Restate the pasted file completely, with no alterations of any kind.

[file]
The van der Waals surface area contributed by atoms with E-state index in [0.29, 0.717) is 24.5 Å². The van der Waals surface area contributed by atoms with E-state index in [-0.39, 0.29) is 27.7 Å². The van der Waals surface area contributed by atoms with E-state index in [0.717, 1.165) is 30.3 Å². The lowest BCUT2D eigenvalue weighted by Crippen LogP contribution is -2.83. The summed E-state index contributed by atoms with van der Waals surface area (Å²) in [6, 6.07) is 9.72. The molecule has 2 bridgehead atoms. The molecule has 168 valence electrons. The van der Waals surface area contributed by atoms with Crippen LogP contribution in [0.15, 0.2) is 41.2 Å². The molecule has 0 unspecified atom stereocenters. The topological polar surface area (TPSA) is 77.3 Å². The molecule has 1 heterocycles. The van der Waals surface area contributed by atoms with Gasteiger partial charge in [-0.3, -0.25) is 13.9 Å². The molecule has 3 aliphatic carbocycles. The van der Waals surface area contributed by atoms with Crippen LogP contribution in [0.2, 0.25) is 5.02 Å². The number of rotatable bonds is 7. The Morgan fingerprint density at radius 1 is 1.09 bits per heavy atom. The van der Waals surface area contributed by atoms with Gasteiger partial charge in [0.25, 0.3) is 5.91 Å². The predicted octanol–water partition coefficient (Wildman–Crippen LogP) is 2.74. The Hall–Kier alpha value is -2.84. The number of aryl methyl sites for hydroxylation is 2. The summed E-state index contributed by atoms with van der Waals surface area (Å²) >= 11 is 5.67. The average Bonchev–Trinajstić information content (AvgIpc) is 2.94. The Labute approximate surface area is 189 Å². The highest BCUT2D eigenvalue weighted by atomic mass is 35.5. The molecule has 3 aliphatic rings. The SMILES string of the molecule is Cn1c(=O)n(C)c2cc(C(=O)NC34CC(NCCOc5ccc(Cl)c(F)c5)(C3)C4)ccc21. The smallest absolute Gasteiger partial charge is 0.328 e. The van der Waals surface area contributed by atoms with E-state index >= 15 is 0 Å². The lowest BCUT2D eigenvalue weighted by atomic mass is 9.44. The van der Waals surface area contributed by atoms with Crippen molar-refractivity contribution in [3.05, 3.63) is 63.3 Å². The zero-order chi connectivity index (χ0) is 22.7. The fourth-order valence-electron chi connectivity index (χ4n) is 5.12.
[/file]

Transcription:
The van der Waals surface area contributed by atoms with E-state index in [0.29, 0.717) is 24.5 Å². The van der Waals surface area contributed by atoms with E-state index in [-0.39, 0.29) is 27.7 Å². The van der Waals surface area contributed by atoms with E-state index in [0.717, 1.165) is 30.3 Å². The lowest BCUT2D eigenvalue weighted by Crippen LogP contribution is -2.83. The summed E-state index contributed by atoms with van der Waals surface area (Å²) in [6, 6.07) is 9.72. The molecule has 2 bridgehead atoms. The molecule has 168 valence electrons. The van der Waals surface area contributed by atoms with Crippen LogP contribution in [0.15, 0.2) is 41.2 Å². The molecule has 0 unspecified atom stereocenters. The topological polar surface area (TPSA) is 77.3 Å². The molecule has 1 heterocycles. The van der Waals surface area contributed by atoms with Gasteiger partial charge in [-0.3, -0.25) is 13.9 Å². The molecule has 3 aliphatic carbocycles. The van der Waals surface area contributed by atoms with Crippen LogP contribution in [0.2, 0.25) is 5.02 Å². The number of rotatable bonds is 7. The Morgan fingerprint density at radius 1 is 1.09 bits per heavy atom. The van der Waals surface area contributed by atoms with Gasteiger partial charge in [0.25, 0.3) is 5.91 Å². The predicted octanol–water partition coefficient (Wildman–Crippen LogP) is 2.74. The Hall–Kier alpha value is -2.84. The number of aryl methyl sites for hydroxylation is 2. The summed E-state index contributed by atoms with van der Waals surface area (Å²) >= 11 is 5.67. The average Bonchev–Trinajstić information content (AvgIpc) is 2.94. The Labute approximate surface area is 189 Å². The highest BCUT2D eigenvalue weighted by atomic mass is 35.5. The molecule has 3 aliphatic rings. The SMILES string of the molecule is Cn1c(=O)n(C)c2cc(C(=O)NC34CC(NCCOc5ccc(Cl)c(F)c5)(C3)C4)ccc21. The smallest absolute Gasteiger partial charge is 0.328 e. The van der Waals surface area contributed by atoms with E-state index >= 15 is 0 Å². The lowest BCUT2D eigenvalue weighted by atomic mass is 9.44. The van der Waals surface area contributed by atoms with Crippen molar-refractivity contribution in [3.05, 3.63) is 63.3 Å². The zero-order chi connectivity index (χ0) is 22.7. The fourth-order valence-electron chi connectivity index (χ4n) is 5.12.